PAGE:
The graph shows the accumulation of carbon emissions in millions of tons from 1965 to 2017 for the top 12 companies with the most carbon emissions.

Credit, Source: Climate Accountability Institute

As reported in The Guardian, the lead CAI Carbon Majors researcher Robert Heede selected 1965 to be the starting year as that’s when company leaders and politicians were aware of the harmful environmental effects of burning fossil fuels. The Guardian visualized the same CAI data, but in a different way.

Credit: The Guardian. Source: Climate Accountability Institute.

Unlike the animated CAI graph, which focuses on the visual accumulation of emissions over time, this bar graph is static for total emissions. It groups companies as either state- or investor-owned. Note that the carbon dioxide equivalents are shown in billions of tons, instead of millions of tons.

The graph shows the top 20 companies with the greatest cumulative energy-related carbon dioxide and methane emissions, which total to over a third of all such emissions from 1965 to 2017. The Guardian also reached out to these companies, and 8 companies responded with statements about whether they have plans to reduce carbon emissions.

According to a report by Politico, Heede’s research was part of the emerging field of attribution science, in which scientific research is used to analyze and assign blame for climate change. This research has also led to legal action. Several state and local governments have filed lawsuits against fossil fuel companies. InsideClimate News has a timeline of major U.S. climate change lawsuits that is regularly updated.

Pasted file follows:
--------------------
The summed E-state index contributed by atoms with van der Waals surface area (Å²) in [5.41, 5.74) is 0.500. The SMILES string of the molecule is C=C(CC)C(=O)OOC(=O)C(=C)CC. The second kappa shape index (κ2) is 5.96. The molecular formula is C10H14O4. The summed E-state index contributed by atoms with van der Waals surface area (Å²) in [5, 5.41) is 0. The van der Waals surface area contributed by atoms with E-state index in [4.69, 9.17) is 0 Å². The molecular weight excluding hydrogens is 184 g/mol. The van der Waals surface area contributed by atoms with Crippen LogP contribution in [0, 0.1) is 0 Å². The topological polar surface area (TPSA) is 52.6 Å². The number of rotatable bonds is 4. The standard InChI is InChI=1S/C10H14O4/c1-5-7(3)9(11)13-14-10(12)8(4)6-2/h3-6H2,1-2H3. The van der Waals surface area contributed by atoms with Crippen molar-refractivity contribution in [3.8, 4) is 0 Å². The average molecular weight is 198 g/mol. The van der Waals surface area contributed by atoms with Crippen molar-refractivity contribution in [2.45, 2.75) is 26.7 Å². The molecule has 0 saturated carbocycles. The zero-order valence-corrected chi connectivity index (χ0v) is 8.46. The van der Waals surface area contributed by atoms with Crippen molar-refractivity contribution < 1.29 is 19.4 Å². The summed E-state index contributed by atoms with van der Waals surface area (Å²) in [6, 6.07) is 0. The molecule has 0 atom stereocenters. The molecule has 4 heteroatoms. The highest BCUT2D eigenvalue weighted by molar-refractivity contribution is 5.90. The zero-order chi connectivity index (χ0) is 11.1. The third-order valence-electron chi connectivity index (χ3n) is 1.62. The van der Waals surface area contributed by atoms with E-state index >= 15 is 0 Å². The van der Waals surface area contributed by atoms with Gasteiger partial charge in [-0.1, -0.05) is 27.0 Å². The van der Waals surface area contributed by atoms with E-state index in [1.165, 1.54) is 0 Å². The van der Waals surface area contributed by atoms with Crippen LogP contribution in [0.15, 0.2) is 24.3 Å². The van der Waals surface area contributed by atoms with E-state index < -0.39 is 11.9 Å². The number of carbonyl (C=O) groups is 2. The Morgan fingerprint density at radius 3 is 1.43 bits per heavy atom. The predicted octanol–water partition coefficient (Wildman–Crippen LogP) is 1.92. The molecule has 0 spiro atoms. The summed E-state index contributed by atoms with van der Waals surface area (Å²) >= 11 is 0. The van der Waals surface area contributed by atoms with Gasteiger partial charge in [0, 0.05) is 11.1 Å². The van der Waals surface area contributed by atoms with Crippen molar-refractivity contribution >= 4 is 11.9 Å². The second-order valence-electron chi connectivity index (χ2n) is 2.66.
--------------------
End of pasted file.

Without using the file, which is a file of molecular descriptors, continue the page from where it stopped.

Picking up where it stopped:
An interactive map of CO2 emissions from transportation sources

The New York Times published an interactive map of carbon dioxide emissions from road vehicle transportation in major U.S. cities. For this map, the Times analyzed CO2 emissions data from Boston University’s Database of Roadside Transportation Emissions and city population statistics from the National Institutes of Health and the U.S. Census Bureau.

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Credit: The New York Times. Source: Analysis of data from Boston University’s DARTE, NIH, U.S. Census Bureau.

As shown above, with Boston, the selection of a metro area will show the percent changes in total emissions and emissions per person between 1990 and 2017. The extent of CO2 emissions in 2017 is visualized along color gradient roads.

In the full article, the Times also visualized Environmental Protection Agency emissions data by transportation type, and a scrolling line graph provides more detail on total on-road CO2 emissions between several cities, including the selected city from this interactive map.

For more on the behind-the-scenes of this map, check out this Storybench interview of Times reporter and graphic editor Nadja Popovich.

A bar chart of changes in global emissions by sector

On the topic of transportation, The Guardian reported on data from the International Energy Agency, which determined that following global carbon emissions from power, the second leading source of emissions was from SUVs.

Credit: The Guardian. Source: International Energy Agency.

The bar graph shows the change in global carbon emissions in metric tons of carbon dioxide (MtCO2) by different sectors, from 2010 to 2018. The change for SUVs is compared to that of other cars, as highlighted in the graph.

In the full article, The Guardian provided a visual of the growing annual sales of SUVs and a waffle chart of the number of SUVs sold in 2018, of all cars sold per country.

Other resources about CO2 emissions and related climate change news:

Julia Hong